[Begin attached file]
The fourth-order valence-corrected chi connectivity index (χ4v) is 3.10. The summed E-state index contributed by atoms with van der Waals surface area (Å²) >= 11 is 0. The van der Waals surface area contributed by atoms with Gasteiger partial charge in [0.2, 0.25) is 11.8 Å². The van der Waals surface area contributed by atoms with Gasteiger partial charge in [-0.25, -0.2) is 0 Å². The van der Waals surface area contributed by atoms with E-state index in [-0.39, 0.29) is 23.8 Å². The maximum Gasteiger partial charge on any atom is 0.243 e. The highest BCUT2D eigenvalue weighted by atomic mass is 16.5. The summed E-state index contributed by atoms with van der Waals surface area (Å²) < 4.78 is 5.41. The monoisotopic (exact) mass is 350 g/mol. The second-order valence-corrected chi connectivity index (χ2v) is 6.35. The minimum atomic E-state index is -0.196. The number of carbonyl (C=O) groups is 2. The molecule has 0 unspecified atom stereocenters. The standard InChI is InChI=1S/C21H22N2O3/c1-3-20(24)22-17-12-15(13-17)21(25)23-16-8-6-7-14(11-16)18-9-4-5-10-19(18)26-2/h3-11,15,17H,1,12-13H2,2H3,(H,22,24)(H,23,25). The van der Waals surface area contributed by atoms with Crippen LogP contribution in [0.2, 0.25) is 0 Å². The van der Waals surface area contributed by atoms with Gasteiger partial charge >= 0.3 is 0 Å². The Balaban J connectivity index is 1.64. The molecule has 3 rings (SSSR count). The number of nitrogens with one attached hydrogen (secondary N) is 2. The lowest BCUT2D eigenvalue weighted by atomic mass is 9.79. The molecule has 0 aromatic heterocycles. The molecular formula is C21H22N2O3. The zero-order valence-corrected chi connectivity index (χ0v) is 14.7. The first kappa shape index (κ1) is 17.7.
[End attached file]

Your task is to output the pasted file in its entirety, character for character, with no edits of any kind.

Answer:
The fourth-order valence-corrected chi connectivity index (χ4v) is 3.10. The summed E-state index contributed by atoms with van der Waals surface area (Å²) >= 11 is 0. The van der Waals surface area contributed by atoms with Gasteiger partial charge in [0.2, 0.25) is 11.8 Å². The van der Waals surface area contributed by atoms with Gasteiger partial charge in [-0.25, -0.2) is 0 Å². The van der Waals surface area contributed by atoms with E-state index in [-0.39, 0.29) is 23.8 Å². The maximum Gasteiger partial charge on any atom is 0.243 e. The highest BCUT2D eigenvalue weighted by atomic mass is 16.5. The summed E-state index contributed by atoms with van der Waals surface area (Å²) < 4.78 is 5.41. The monoisotopic (exact) mass is 350 g/mol. The second-order valence-corrected chi connectivity index (χ2v) is 6.35. The minimum atomic E-state index is -0.196. The number of carbonyl (C=O) groups is 2. The molecule has 0 unspecified atom stereocenters. The standard InChI is InChI=1S/C21H22N2O3/c1-3-20(24)22-17-12-15(13-17)21(25)23-16-8-6-7-14(11-16)18-9-4-5-10-19(18)26-2/h3-11,15,17H,1,12-13H2,2H3,(H,22,24)(H,23,25). The van der Waals surface area contributed by atoms with Crippen LogP contribution in [0.2, 0.25) is 0 Å². The van der Waals surface area contributed by atoms with Gasteiger partial charge >= 0.3 is 0 Å². The Balaban J connectivity index is 1.64. The molecule has 3 rings (SSSR count). The number of nitrogens with one attached hydrogen (secondary N) is 2. The lowest BCUT2D eigenvalue weighted by atomic mass is 9.79. The molecule has 0 aromatic heterocycles. The molecular formula is C21H22N2O3. The zero-order valence-corrected chi connectivity index (χ0v) is 14.7. The first kappa shape index (κ1) is 17.7.